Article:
Say one thing for the 2012 presidential campaign: It’s been remarkably consistent.
With fewer than 100 days before voters vote on Nov. 6, and with the London Olympics forcing the race and the candidates off the front page, it’s worth reflecting on where the contest has been and where it’s headed. And those two story lines are remarkably similar.
“The basic contours of the race have not changed since January or since Romney got the nomination,” said Doug Sosnik, a veteran Democratic strategist. “This has pretty much held true no matter how well or poorly each campaign has performed.”
Sosnik is right. Both candidates have made flubs — President Obama’s clumsily worded “you didn’t build that” line, Romney’s ongoing struggles with how to talk (or not to talk) about his wealth — that have been seized on by the opposite side as game-changers (except that they weren’t). Both candidates have had good months (Obama’s first few months of this year, Romney’s April and May) and bad ones (Obama’s June, Romney’s July).
And yet, nothing has really changed. The economy is, by far, the campaign’s dominant issue, and on that front Obama has struggled to convince a majority of voters that he has the right plan for the future.
Just 44 percent of registered voters in a Washington Post-ABC News poll conducted earlier this month approved of the job the president was doing on the economy, while 54 percent disapproved. Even more troubling for the incumbent was that 41 percent of those tested “strongly” disapproved of Obama’s economic performance, while just 21 percent “strongly” approved — an enthusiasm gap of major proportions.
And there’s mounting evidence that people expect Obama to do something about the financial state of the country. A New York Times-CBS News poll this month showed that a majority of voters believe the president can do “a lot” about the economy, a double-digit jump from last fall.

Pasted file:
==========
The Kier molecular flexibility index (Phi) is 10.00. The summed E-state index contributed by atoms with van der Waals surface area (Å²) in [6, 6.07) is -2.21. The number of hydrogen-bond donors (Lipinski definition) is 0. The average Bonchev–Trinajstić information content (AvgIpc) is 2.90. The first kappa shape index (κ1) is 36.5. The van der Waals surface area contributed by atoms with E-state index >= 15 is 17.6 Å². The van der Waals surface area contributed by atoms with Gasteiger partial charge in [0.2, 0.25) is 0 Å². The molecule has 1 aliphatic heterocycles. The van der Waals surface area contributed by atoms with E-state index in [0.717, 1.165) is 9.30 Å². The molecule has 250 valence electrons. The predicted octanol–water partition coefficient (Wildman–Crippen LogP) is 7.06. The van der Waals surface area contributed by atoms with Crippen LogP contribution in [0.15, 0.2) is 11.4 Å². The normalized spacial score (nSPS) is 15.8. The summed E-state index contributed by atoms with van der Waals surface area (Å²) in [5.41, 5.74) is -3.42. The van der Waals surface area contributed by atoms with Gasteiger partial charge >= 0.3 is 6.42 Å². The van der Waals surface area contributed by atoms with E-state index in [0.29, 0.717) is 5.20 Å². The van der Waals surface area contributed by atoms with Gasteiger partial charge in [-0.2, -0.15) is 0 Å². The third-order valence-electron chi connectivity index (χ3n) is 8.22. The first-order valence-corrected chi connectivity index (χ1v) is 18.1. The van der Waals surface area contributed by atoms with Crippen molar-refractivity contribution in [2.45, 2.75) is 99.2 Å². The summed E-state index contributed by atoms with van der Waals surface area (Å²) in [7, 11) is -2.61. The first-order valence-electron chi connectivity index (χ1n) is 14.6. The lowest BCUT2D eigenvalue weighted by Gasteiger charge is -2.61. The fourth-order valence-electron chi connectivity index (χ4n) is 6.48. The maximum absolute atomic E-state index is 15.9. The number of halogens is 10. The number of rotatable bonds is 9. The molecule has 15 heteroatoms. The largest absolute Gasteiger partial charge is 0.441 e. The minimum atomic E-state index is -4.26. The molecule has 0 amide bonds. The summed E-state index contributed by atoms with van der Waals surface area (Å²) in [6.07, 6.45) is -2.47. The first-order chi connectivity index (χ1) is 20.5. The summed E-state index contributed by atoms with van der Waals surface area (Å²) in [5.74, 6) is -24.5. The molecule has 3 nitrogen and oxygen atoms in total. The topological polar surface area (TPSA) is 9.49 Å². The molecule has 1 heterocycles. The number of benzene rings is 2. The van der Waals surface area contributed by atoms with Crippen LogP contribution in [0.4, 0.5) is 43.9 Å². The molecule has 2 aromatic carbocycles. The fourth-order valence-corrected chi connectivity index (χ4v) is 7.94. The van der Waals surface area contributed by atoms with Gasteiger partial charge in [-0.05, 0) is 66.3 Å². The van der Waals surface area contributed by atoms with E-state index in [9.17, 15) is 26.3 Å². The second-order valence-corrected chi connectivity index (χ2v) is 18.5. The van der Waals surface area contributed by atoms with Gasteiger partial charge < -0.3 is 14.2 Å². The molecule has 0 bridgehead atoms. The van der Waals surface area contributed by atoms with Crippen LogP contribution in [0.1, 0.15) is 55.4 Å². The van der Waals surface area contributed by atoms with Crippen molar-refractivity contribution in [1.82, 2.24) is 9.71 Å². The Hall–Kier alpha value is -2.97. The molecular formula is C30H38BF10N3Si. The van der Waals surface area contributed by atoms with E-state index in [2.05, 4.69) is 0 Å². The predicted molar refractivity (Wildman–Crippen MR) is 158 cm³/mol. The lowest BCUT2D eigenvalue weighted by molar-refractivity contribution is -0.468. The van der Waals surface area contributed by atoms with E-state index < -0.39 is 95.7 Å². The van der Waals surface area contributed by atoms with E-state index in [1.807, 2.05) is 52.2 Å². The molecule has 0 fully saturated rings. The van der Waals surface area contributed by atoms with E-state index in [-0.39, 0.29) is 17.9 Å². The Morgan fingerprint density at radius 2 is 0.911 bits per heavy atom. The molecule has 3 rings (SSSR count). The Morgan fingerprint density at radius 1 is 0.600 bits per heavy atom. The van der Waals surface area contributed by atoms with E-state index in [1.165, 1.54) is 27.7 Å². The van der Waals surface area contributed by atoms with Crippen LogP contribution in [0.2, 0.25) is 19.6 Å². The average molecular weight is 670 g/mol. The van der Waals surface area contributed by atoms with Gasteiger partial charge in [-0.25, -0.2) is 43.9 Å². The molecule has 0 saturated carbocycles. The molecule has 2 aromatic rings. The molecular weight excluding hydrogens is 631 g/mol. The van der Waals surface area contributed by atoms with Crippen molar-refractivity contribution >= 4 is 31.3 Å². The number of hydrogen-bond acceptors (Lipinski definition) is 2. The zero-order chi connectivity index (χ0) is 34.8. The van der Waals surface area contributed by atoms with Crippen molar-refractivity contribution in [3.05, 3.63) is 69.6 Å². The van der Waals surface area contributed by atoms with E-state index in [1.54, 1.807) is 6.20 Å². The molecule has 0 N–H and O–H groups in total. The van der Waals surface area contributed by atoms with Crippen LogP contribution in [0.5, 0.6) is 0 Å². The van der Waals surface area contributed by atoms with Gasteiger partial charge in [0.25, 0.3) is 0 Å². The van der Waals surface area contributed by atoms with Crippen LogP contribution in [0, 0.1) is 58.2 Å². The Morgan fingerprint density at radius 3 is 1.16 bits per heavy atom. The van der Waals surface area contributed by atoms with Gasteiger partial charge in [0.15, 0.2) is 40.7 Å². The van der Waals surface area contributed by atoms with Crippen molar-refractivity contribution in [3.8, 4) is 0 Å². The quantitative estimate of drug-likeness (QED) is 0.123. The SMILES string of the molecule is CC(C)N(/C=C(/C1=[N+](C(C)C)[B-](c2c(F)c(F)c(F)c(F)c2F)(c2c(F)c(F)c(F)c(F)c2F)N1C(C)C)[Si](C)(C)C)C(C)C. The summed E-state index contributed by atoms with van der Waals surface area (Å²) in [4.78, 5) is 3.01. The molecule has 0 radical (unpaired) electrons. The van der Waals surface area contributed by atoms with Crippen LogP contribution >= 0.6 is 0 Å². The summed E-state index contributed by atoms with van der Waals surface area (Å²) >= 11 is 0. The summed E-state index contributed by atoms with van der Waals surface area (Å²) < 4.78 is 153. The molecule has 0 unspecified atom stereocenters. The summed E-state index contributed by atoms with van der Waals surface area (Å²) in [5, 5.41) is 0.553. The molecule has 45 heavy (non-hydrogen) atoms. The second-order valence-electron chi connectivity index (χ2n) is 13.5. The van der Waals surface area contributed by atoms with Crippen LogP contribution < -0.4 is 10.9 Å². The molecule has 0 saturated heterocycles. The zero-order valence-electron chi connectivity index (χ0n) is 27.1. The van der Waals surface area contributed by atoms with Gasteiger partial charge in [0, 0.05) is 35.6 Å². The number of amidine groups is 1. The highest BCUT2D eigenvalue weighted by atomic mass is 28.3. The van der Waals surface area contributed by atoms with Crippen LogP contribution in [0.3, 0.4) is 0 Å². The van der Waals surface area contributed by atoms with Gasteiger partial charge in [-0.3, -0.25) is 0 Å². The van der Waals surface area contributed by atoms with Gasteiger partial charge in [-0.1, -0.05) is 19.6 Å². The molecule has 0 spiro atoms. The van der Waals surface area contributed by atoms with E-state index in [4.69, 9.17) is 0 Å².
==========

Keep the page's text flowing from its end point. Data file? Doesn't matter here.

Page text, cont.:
Based on that dynamic, you might assume that Mitt Romney would be in the pole position to upset the incumbent. And yet, polling suggests the race is narrow nationally and that Obama has the slightest of edges over the Republican in the eight (or so) battleground states.
The “why” behind that reality is complicated but due in large part to the former Massachusetts governor’s continued cautious approach — comfortable with playing it safe under the belief that if he makes no colossal mistakes, Obama can’t be reelected in this sort of electoral environment.
“Governor Romney is in the velodrome, drafting directly behind President Obama quite close to the lead despite a very rocky set of preliminary races,” said Andy Stern, the former president of the Service Employees International Union. “He keeps trying to attack the lead based on the president’s own performance but has not yet had the courage to break loose and go for the gold.”
Ed Rollins, who managed the presidential campaign of Rep. Michele Bachmann (R-Minn.), agreed that “Romney has to lay down some substance” to win.
But other Republican strategists insist that Romney is where he needs to be as the summer turns to fall and voters who remain undecided start focusing on the race.
“Governor Romney has withstood all that the Obama campaign has thrown at him and has actually improved his standing during that time,” said Mike DuHaime, who managed former New York mayor Rudy Giuliani’s 2008 presidential bid. “Republicans are very pleased right now because our nominee is all but certain to enter the post-Labor Day phase of the campaign with more money and close or tied in every key battleground against an incumbent that many predicted [was] unbeatable.”
(DuHaime is right on the money about, well, the money. At the end of June, Romney and the Republican National Committee boasted $170 million left to spend on the race, while Obama and the Democratic National Committee showed $144 million in their combined war chest.)
What do the next 99 days hold, then? Almost certainly what the last 99 days — and the 99 days before that — have. Obama’s fate will be tied closely to the public perception of the economy, even as his campaign tries to disqualify Romney. Romney will continue to present himself as the alternative to the current occupant of the White House, doing just enough to preserve his credibility and viability in that role.
“The big question is how the positioning will evolve for each campaign,” said Democratic strategist Phil Singer. “Will Obama add a more positive streak? Will Romney flesh out his economic argument beyond simply calling the president’s record bad?”
Given how polarized the electorate already is, even slight strategic victories for Obama or Romney as they push their competing — and deeply entrenched — narratives could wind up being the difference between winning and losing.
“Make no mistakes,” Rollins warned. “The last mistake might lose it.”